United States foreign policy since the dawn of the twentieth century has been shaped by similar but competing ideologies. Ideologies are usually generated by those who rule to explain and justify the policies that they adopt and implement. Often, but not always, purveyors of one or another ideology believe what they say. And journalists and scholars dignify the ideologies by developing rigorous explanations of why the approaches taken are justified by theories of human conduct.
During various periods of world history, elites who compete for power and influence disagree over policy but share a common ideological understanding of the world. But sometimes policy disagreements lead to substantial conflicts of perspective, of ideologies. With the election of Donald Trump, ideological contestation between two elite class ideologies has emerged: one based upon the theory of neoliberal globalization and the other on a thesis based on an alleged clash of civilizations. Understanding the ideological disputes might help deconstruct the political disputes today over foreign (and domestic) policy and facilitate the process of resisting both versions of a United States imperial agenda.
The Ideology of Neoliberal Globalization
The policy referred to as neoliberalism has its historical roots in the expansion of capitalism out of feudalism. Theorists as varied as Adam Smith and Karl Marx saw capitalism as an expansive system that through competition led to growth of economic actors. For Smith, capitalist competition would reach its natural limits and “the invisible hand” would become a regulator of the enterprises that prospered in the marketplace, limiting egregious consolidation of economic and political power.
For Marx capital accumulation meant that competitive capitalism would be qualitatively transformed into consolidated and later monopoly capitalism. This process of economic consolidation was inextricably connected to globalization: from kidnapping and enslavement, to trade, investment, and appropriating natural resources. By the time of the Spanish/Cuban/American war the United States had accumulated enough military power to expand its economic tentacles to Asia, the Pacific, and the Caribbean and Latin America. But competition with other colonial powers, the Russian and Chinese revolutions, and world wars stifled the free unfettered expansion of United States capitalism.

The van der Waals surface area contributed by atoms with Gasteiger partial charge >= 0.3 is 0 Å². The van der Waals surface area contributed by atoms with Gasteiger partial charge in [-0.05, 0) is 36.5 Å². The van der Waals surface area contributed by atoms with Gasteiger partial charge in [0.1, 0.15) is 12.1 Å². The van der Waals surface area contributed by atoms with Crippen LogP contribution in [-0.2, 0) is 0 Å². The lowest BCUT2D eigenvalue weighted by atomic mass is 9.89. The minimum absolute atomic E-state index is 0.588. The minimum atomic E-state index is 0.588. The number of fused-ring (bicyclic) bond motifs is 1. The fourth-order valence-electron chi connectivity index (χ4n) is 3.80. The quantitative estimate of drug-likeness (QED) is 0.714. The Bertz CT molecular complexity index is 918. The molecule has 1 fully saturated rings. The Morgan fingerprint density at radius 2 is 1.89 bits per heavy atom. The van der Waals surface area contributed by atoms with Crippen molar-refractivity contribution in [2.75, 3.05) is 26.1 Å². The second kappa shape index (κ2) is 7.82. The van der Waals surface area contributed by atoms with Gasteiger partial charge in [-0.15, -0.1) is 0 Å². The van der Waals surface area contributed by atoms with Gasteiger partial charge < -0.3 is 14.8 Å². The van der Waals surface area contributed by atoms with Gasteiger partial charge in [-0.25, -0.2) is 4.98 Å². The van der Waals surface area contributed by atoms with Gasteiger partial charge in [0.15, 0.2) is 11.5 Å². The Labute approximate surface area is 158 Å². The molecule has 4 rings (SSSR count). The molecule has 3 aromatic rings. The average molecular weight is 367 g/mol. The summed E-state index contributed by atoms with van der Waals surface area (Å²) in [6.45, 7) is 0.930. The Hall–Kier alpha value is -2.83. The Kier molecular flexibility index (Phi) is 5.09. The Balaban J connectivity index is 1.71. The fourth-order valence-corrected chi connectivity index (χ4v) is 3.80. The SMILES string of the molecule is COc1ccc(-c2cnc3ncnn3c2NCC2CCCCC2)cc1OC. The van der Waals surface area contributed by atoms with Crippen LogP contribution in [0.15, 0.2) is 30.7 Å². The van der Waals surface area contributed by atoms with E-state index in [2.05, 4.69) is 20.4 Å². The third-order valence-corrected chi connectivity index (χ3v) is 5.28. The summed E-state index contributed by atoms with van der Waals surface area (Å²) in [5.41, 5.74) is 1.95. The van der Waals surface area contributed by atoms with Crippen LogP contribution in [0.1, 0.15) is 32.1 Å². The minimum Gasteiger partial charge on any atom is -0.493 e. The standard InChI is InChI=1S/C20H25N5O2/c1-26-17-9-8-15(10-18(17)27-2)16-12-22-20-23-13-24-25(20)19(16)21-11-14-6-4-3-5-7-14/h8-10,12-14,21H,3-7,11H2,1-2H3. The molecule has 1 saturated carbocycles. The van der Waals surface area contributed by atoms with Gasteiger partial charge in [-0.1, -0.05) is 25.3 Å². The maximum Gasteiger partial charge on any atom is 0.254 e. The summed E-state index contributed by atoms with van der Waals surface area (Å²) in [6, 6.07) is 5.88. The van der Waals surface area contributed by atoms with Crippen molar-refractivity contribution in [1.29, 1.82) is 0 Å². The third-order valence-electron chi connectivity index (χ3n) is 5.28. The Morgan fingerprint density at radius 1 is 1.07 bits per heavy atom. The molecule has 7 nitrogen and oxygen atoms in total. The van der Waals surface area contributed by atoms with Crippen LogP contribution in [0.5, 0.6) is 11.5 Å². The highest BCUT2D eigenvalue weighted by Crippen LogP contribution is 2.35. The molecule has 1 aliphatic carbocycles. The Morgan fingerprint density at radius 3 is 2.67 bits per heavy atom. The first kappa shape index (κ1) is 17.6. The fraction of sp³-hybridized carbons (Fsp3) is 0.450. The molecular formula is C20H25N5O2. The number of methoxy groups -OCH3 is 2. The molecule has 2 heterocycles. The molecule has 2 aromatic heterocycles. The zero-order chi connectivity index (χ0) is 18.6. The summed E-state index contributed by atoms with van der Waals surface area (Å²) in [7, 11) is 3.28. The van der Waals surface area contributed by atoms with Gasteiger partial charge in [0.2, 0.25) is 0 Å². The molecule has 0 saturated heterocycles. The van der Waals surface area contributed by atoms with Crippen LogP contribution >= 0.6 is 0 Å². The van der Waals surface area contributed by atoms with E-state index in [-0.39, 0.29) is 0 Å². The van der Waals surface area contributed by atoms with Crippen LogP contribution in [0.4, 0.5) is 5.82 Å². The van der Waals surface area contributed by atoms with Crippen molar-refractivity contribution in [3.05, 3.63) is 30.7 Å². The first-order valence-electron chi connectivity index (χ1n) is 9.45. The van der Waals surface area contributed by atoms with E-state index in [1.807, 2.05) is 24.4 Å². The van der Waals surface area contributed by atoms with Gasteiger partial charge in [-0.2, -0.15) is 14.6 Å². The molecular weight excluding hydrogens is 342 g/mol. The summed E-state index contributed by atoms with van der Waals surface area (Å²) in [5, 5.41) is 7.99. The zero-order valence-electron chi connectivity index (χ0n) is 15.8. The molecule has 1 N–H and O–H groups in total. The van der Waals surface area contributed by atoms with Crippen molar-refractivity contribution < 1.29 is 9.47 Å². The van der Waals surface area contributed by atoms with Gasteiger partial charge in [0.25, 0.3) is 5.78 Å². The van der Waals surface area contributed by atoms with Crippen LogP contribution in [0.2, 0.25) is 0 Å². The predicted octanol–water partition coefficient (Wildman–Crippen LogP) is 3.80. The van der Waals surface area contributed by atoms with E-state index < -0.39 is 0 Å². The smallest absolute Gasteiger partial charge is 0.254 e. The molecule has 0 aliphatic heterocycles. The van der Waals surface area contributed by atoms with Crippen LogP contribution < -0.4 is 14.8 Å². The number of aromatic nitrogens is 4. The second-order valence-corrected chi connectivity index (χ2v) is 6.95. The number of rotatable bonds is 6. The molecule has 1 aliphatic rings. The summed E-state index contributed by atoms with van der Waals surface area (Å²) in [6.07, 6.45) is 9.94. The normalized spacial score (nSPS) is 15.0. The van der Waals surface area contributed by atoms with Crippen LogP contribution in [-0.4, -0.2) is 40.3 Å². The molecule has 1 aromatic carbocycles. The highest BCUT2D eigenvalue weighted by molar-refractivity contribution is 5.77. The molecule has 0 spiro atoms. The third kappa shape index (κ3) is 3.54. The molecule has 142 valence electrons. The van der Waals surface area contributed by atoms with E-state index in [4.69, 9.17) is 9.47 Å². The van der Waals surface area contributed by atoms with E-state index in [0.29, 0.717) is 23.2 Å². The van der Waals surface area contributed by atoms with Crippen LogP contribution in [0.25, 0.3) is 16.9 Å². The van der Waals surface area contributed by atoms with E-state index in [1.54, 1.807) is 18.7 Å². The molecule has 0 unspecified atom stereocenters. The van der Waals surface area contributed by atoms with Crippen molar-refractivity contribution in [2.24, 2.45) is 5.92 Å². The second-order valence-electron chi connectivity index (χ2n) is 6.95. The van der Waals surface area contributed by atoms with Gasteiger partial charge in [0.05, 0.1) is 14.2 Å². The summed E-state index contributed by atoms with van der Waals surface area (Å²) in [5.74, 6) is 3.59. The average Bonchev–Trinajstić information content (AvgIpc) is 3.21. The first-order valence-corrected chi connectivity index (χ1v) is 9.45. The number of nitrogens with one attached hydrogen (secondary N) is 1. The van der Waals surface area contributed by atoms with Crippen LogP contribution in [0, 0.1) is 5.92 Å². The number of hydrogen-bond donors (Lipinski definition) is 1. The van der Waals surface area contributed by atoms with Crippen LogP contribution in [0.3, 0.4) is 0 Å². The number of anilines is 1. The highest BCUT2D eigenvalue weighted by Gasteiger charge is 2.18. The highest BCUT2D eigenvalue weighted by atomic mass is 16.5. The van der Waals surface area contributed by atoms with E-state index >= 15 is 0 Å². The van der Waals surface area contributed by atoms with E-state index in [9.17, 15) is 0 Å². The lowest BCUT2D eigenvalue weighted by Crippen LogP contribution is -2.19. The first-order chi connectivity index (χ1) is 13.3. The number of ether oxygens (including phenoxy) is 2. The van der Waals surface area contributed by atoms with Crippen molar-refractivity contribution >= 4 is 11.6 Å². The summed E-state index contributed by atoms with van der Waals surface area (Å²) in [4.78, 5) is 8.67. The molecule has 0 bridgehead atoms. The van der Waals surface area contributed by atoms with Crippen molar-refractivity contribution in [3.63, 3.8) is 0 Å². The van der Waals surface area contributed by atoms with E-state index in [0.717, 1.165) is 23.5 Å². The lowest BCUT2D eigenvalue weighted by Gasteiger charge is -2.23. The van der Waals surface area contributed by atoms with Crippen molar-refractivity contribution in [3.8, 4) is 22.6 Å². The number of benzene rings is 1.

After World War II, with the United States as the dominant power, a global economy was constructed that facilitated trade, investment, and a debt system. The then existing Socialist Bloc, rising anti-colonial movements in the Global South, the spread of social democracies across Europe, and labor pressures at home limited the full economic freedom that would maximize the opportunities of capitalist expansion.
By the 1970s, economic competition among capitalist states, anti-colonial wars against the United States, and overproduction of goods and services combined to reduce rates of profit. Monopoly capital expanded its historic shift from manufacturing to financial speculation. As Lenin had long ago assumed, the export of capital began to take priority over the export of commodities.